Final blog post.

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The information,readings and discussions we had in this class were powerful. I have read several of the assigned readings but every time they are different because of the differing people in the class, and the variety of understandings.
Each time, I gain something new,or realize it applies to something I have seen, heard or done recently. It is eye-opening every time, some were new- like the Ableism articles, which have allowed to more fully critique and realize my own complacency in oppressions that are often an afterthought, yet are deeply connected to my own life. Ultimately, learning helps me to take my life in my own direct- as Audre Lorde would say-incorporate the erotic- in my life and future. It gives me courage to live my life for convictions that are my own, not those predetermined by society, and to speak out, even when I may stand alone. And " not to settle for the convenient, the shoddy, the conventionally expected, nor the merely safe". How that will play out in my life has yet to be seen, I hope it means using what I know to have the patience to listen, decolonize my own life and mind and work toward a more peaceful country& life...whatever that may look like.

In terms of the definition of "justice", that is still hard for me to define. I suppose I am most apt to define it in humanist and universalist terms- the creation of systems that are malleable, defy violence in all its forms, and makes space for multiple forms of knowledge and truth, not simply the truth of those who are strongest. Justice is enabling everyone to access a life of affirmation. Leela Fernandez's writings on spirituality and life of non-violence closely capture what I imagine as a pathway to justice. Maybe creating a strict definition is not in the best interest of the word...maybe leaving it open to a variety of possibilities and meanings will in fact serve us all for the better.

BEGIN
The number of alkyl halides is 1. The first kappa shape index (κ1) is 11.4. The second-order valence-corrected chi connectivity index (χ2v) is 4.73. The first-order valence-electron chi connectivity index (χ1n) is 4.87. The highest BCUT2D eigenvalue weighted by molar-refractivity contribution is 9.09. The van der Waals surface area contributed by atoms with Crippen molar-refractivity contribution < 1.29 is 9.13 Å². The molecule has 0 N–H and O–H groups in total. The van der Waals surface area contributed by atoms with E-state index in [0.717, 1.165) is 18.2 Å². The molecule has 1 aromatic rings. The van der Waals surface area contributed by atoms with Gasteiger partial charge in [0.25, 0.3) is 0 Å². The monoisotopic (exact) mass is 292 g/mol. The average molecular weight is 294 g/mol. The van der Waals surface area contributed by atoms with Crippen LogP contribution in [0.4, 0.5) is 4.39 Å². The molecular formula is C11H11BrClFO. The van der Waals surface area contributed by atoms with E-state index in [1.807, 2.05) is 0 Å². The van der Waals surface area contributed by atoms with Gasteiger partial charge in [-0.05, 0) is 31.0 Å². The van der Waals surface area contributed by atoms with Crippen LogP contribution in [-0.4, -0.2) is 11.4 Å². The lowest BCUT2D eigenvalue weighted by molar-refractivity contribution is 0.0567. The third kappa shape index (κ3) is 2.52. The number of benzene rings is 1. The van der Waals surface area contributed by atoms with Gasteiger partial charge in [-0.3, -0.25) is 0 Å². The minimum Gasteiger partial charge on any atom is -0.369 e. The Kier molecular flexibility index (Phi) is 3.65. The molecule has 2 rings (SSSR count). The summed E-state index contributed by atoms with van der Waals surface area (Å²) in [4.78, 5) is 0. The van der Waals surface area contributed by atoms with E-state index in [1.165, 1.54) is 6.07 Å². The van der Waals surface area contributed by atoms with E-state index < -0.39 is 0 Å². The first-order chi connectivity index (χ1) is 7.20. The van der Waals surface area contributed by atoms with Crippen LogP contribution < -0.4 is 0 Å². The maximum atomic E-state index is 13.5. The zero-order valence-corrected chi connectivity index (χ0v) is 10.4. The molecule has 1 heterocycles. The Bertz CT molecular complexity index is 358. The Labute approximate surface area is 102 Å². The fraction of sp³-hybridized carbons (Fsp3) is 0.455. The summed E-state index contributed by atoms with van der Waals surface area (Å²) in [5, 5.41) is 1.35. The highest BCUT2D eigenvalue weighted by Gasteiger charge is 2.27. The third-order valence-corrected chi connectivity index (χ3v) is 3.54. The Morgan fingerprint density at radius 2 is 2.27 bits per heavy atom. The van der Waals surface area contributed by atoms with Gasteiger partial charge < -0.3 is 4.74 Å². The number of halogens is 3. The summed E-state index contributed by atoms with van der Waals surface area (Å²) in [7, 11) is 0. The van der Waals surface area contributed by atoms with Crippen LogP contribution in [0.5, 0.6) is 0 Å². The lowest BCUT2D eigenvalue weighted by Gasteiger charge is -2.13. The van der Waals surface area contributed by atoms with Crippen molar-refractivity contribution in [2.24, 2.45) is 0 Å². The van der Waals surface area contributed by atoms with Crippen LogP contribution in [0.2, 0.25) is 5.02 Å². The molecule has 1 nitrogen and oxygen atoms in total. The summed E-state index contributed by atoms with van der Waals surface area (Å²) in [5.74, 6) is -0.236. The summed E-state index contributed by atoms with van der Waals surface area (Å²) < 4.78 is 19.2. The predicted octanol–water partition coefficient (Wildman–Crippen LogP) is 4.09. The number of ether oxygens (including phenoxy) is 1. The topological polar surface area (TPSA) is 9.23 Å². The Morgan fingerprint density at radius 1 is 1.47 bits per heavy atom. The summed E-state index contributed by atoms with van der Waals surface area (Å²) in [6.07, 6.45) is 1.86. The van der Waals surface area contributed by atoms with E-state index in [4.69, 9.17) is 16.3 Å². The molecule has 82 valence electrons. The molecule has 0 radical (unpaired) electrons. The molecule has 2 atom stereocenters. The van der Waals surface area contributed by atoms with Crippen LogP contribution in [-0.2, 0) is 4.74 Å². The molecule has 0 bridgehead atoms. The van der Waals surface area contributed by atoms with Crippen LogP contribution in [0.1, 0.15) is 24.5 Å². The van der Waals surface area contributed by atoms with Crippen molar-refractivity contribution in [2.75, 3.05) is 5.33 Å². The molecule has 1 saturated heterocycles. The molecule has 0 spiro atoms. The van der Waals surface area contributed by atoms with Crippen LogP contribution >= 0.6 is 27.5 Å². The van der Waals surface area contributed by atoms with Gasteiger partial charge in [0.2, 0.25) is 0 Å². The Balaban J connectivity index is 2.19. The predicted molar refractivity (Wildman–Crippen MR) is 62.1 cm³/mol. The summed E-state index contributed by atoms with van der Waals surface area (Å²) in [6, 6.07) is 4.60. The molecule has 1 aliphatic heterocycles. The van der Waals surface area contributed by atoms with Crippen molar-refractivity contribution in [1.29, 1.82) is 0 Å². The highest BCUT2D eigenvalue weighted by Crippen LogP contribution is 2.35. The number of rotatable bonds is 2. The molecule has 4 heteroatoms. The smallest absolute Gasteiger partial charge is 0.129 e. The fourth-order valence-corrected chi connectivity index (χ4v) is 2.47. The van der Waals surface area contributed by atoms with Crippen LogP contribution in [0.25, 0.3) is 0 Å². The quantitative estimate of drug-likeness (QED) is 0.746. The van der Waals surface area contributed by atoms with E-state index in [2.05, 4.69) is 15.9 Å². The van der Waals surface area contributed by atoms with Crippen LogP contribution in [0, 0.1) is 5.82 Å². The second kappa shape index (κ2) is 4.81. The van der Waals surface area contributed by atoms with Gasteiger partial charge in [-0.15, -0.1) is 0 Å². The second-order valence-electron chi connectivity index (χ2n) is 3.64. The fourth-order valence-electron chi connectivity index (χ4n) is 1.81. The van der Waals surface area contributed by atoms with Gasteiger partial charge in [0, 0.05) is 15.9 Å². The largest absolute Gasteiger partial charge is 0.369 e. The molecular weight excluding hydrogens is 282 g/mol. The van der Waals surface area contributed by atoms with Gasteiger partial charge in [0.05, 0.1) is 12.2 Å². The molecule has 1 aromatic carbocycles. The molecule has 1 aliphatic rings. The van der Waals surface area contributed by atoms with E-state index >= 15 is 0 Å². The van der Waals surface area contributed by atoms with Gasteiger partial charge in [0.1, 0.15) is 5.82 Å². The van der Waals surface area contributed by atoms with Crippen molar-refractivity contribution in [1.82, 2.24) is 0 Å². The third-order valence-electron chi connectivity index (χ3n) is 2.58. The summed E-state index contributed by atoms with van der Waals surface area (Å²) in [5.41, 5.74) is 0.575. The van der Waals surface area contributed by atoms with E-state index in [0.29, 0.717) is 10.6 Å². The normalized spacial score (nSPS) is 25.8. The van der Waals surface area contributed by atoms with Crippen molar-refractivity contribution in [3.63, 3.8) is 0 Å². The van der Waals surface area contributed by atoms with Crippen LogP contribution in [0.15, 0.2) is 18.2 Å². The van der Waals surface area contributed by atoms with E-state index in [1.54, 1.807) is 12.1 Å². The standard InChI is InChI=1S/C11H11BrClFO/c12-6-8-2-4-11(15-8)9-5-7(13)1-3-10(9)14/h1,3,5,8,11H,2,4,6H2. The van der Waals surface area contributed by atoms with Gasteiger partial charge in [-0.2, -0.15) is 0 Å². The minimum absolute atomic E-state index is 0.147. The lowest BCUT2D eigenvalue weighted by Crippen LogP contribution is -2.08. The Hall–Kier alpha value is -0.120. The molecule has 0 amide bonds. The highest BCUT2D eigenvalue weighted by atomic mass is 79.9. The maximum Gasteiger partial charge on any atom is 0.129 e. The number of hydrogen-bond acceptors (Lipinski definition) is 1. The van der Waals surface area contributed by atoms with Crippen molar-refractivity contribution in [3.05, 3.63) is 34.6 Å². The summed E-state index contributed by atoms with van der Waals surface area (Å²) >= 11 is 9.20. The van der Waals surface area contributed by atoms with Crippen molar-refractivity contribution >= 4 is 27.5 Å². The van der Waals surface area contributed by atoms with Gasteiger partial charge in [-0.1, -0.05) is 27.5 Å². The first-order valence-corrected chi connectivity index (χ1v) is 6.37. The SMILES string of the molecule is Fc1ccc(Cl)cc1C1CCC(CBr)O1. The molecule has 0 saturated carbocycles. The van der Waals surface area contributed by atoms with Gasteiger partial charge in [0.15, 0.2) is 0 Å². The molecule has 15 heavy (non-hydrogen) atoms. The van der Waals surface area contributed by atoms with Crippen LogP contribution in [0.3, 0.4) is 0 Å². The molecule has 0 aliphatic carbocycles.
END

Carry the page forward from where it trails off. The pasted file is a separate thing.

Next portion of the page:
Globalization & Conflict Metals presentation blog

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Attached is our presentation which we created on Prezi. We examine how globalization has impacted the longstanding conflict in Eastern Congo, and how we can imagine justice in the future.

Project by:
Alex Moore, Stephanie Nwaudo,
Mckenzie Purtell, and Abby Schanfield


http://prezi.com/dih2pnpradsj/conflict-metals/

More on Justice

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The curriculum of this class has opened up a whole new perspective for me. I've been running around all these years largely blind to white privilege, structural racism, the capital-driven wealth divide, neo-colonial practices, gender dimorphism, patriarchal power structures, and a great many other of the prolific injustices flying around these days. I can't say it's driven me to go be a GWSS major and activist, but exposure to these iconoclastic notions will doubtlessly lead me to make more informed decisions about my consumption habits, relationships with other people, and life perspective. As it stands, I'll probably grow up to be an economist and go work for one of those evil NGOs like World Bank or the IMF, but I've always specialized at fighting the man from the inside.

My definition of justice hasn't been largely altered by this class. It's still an amalgamation of fairness, civility, and "doing the right thing." It has, however, taught me to value diversity in a way that I hadn't before. Being "colorblind" or "genderblind" isn't as helpful in appreciating a person as embracing identities and celebrating new perspectives and approaches. Now that I've learned to address my imprinted norms, I can push them aside to see the real value in people. That's justice, too.